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# Clustering

Outline
Introduction
K-means clustering
Hierarchical clustering: COBWEB

## Classification vs. Clustering

Classification: Supervised learning:
Learns a method for predicting the
instance class from pre-labeled
(classified) instances

Clustering
Unsupervised learning:
Finds natural grouping of
instances given un-labeled data

Clustering Methods
Many different method and algorithms:
For numeric and/or symbolic data
Deterministic vs. probabilistic
Exclusive vs. overlapping
Hierarchical vs. flat
Top-down vs. bottom-up

Clusters:
exclusive vs. overlapping
Simple 2-D representation

Venn diagram

Non-overlapping

Overlapping
d

j
k
g

c
h
i

j
k
g

c
h
i

Clustering Evaluation
Manual inspection
Benchmarking on existing labels
Cluster quality measures
distance measures
high similarity within a cluster, low across
clusters

## The distance function

Simplest case: one numeric attribute A
Distance(X,Y) = A(X) A(Y)

## Several numeric attributes:

Distance(X,Y) = Euclidean distance between X,Y

## Nominal attributes: distance is set to 1 if

values are different, 0 if they are equal
Are all attributes equally important?
Weighting the attributes might be necessary

## Simple Clustering: K-means

Works with numeric data only
1) Pick a number (K) of cluster centers (at
random)
2) Assign every item to its nearest cluster
center (e.g. using Euclidean distance)
3) Move each cluster center to the mean of its
assigned items
4) Repeat steps 2,3 until convergence
(change in cluster assignments less than a
threshold)

k1
Y
Pick 3
initial
cluster
centers
(randomly)

k2

k3
X

k1
Y
Assign
each point
to the closest
cluster
center

k2

k3
X

k1

k1

Y
Move
each cluster
center
to the mean
of each cluster

k2
k3

k2
k3
X

Reassign
points
Y
closest to a
different new
cluster center
Q: Which
points are
reassigned?

k1

k3

k2

k1
Y
A: three
points with
animation

k3

k2

k1
Y
re-compute
cluster
means

k3

k2

## K-means example, step 5

k1
Y

move cluster
centers to
cluster means

k2
k3

Discussion, 1
What can be the problems with
K-means clustering?

Discussion, 2

## Result can vary significantly depending on

initial choice of seeds (number and position)

Example:

initial cluster
centers

instances

## Q: What can be done?

Discussion, 3
A: To increase chance of finding
different random seeds.

K-means clustering
summary

Simple,
understandable

## Must pick number of

clusters before hand

items automatically
assigned to clusters

cluster
Too sensitive to
outliers

## K-means clustering - outliers

?
What can be done about outliers?

K-means variations
K-medoids instead of mean, use medians
of each cluster
Mean of 1, 3, 5, 7, 9 is5
Mean of 1, 3, 5, 7, 1009 is205
Median of 1, 3, 5, 7, 1009 is5
Median advantage: not affected by extreme
values

## For large databases, use sampling

*Hierarchical clustering

Bottom up

## Design decision: distance between clusters

E.g.two closest instances in clusters
vs. distance between means

Top down

## Both methods produce a

dendrogram

g a c i e d k b j f h

*Incremental clustering

Start:

Then:

ID

Outlook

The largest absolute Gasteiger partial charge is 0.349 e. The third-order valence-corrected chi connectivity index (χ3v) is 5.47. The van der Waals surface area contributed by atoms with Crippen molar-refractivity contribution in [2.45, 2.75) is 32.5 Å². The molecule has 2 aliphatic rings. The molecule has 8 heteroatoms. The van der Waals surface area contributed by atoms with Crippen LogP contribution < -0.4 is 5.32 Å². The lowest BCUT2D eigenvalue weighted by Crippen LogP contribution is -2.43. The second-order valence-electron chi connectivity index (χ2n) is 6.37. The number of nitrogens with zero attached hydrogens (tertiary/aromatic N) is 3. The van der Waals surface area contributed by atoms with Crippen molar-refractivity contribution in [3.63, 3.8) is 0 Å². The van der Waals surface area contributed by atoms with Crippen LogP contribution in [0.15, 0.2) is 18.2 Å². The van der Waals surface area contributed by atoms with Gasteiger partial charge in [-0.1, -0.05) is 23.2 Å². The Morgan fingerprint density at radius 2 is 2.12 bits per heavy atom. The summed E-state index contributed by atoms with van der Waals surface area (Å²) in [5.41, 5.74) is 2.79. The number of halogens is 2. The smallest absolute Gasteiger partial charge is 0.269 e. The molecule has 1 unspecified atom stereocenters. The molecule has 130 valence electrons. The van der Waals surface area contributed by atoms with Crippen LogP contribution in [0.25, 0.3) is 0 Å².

Temp.

Humidity

Windy

Sunny

Hot

High

False

Sunny

Hot

High

True

Overcast

Hot

High

False

Rainy

Mild

High

False

Rainy

Cool

Normal

False

Rainy

Cool

Normal

True

Overcast

Cool

Normal

True

Sunny

Mild

High

False

Sunny

Cool

Normal

False

Rainy

Mild

Normal

False

Sunny

Mild

Normal

True

Overcast

Mild

High

True

Overcast

Hot

Normal

False

Rainy

Mild

High

True

ID

Outlook

Temp.

Humidity

Windy

Sunny

Hot

High

False

Sunny

Hot

High

True

Overcast

Hot

High

False

Rainy

Mild

High

False

Rainy

Cool

Normal

False

Rainy

Cool

Normal

True

Overcast

Cool

Normal

True

Sunny

Mild

High

False

Sunny

Cool

Normal

False

Rainy

Mild

Normal

False

Sunny

Mild

Normal

True

Overcast

Mild

High

True

Overcast

Hot

Normal

False

Rainy

Mild

High

True

5
Merge best
host and
runner-up

## Consider splitting the

best host if merging
doesnt help

*Final hierarchy
ID

Outlook

Temp.

Humidity

Windy

Sunny

Hot

High

False

Sunny

Hot

High

True

Overcast

Hot

High

False

Rainy

Mild

High

False

## Oops! a and b are

actually very similar

(subset)

## *Clustering with cutoff

*Category utility

## Category utility: quadratic loss function

defined on conditional probabilities:
CU (C1 , C2 ,..., Ck )

Pr[Cl ]

## Every instance in different category

numerator becomes
m Pr[ai vij ]2
number of attributes

maximum

*Overfitting-avoidance
heuristic
If every instance gets put into a different category
the numerator becomes (maximal):

n Pr[a v ]2
i ij
i j

Maximum
Maximumvalue
valueof
ofCU
CU

## Where n is number of all possible attribute values.

So without k in the denominator of the CU-formula,
every cluster would consist of one instance!

## Other Clustering Approaches

EM probability based clustering
Bayesian clustering
SOM self-organizing maps

Discussion

## Decrease dependence between attributes?

pre-processing step

## Use it to compare different models objectively

Examples of Clustering
Applications
Marketing: discover customer groups and use
them for targeted marketing and re-organization
Astronomy: find groups of similar stars and
galaxies
Earth-quake studies: Observed earth quake
epicenters should be clustered along continent
faults
Genomics: finding groups of gene with similar
expressions

Clustering Summary
unsupervised
many approaches
K-means simple, sometimes useful
K-medoids is less sensitive to outliers

## Hierarchical clustering works for symbolic

attributes

Evaluation is a problem